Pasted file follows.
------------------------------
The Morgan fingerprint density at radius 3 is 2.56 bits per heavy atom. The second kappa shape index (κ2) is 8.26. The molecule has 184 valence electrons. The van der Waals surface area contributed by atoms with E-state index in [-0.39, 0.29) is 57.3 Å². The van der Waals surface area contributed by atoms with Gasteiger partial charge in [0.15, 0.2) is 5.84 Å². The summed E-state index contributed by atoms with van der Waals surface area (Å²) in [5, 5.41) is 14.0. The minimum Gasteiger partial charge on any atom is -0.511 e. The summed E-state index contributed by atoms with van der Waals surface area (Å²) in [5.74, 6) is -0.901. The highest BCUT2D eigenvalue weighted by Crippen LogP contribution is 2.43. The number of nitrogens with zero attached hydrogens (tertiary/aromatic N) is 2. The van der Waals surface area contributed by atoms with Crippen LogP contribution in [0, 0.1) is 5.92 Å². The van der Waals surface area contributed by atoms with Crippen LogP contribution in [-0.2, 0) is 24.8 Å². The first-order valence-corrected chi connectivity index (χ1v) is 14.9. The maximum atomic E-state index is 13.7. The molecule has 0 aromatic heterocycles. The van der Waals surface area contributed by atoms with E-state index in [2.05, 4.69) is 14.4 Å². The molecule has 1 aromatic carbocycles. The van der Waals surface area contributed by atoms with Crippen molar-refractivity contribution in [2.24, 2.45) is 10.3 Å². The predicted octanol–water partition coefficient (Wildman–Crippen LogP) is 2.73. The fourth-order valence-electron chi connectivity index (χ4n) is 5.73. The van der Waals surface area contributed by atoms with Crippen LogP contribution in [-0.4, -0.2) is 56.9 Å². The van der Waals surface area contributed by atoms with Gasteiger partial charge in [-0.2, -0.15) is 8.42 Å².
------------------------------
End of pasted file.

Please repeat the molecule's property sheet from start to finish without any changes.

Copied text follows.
The Morgan fingerprint density at radius 3 is 2.56 bits per heavy atom. The second kappa shape index (κ2) is 8.26. The molecule has 184 valence electrons. The van der Waals surface area contributed by atoms with E-state index in [-0.39, 0.29) is 57.3 Å². The van der Waals surface area contributed by atoms with Gasteiger partial charge in [0.15, 0.2) is 5.84 Å². The summed E-state index contributed by atoms with van der Waals surface area (Å²) in [5, 5.41) is 14.0. The minimum Gasteiger partial charge on any atom is -0.511 e. The summed E-state index contributed by atoms with van der Waals surface area (Å²) in [5.74, 6) is -0.901. The highest BCUT2D eigenvalue weighted by Crippen LogP contribution is 2.43. The number of nitrogens with zero attached hydrogens (tertiary/aromatic N) is 2. The van der Waals surface area contributed by atoms with Crippen LogP contribution in [0, 0.1) is 5.92 Å². The van der Waals surface area contributed by atoms with Crippen LogP contribution in [-0.2, 0) is 24.8 Å². The first-order valence-corrected chi connectivity index (χ1v) is 14.9. The maximum atomic E-state index is 13.7. The molecule has 0 aromatic heterocycles. The van der Waals surface area contributed by atoms with E-state index in [2.05, 4.69) is 14.4 Å². The molecule has 1 aromatic carbocycles. The van der Waals surface area contributed by atoms with Crippen molar-refractivity contribution in [2.24, 2.45) is 10.3 Å². The predicted octanol–water partition coefficient (Wildman–Crippen LogP) is 2.73. The fourth-order valence-electron chi connectivity index (χ4n) is 5.73. The van der Waals surface area contributed by atoms with Crippen LogP contribution in [-0.4, -0.2) is 56.9 Å². The van der Waals surface area contributed by atoms with Gasteiger partial charge in [-0.2, -0.15) is 8.42 Å².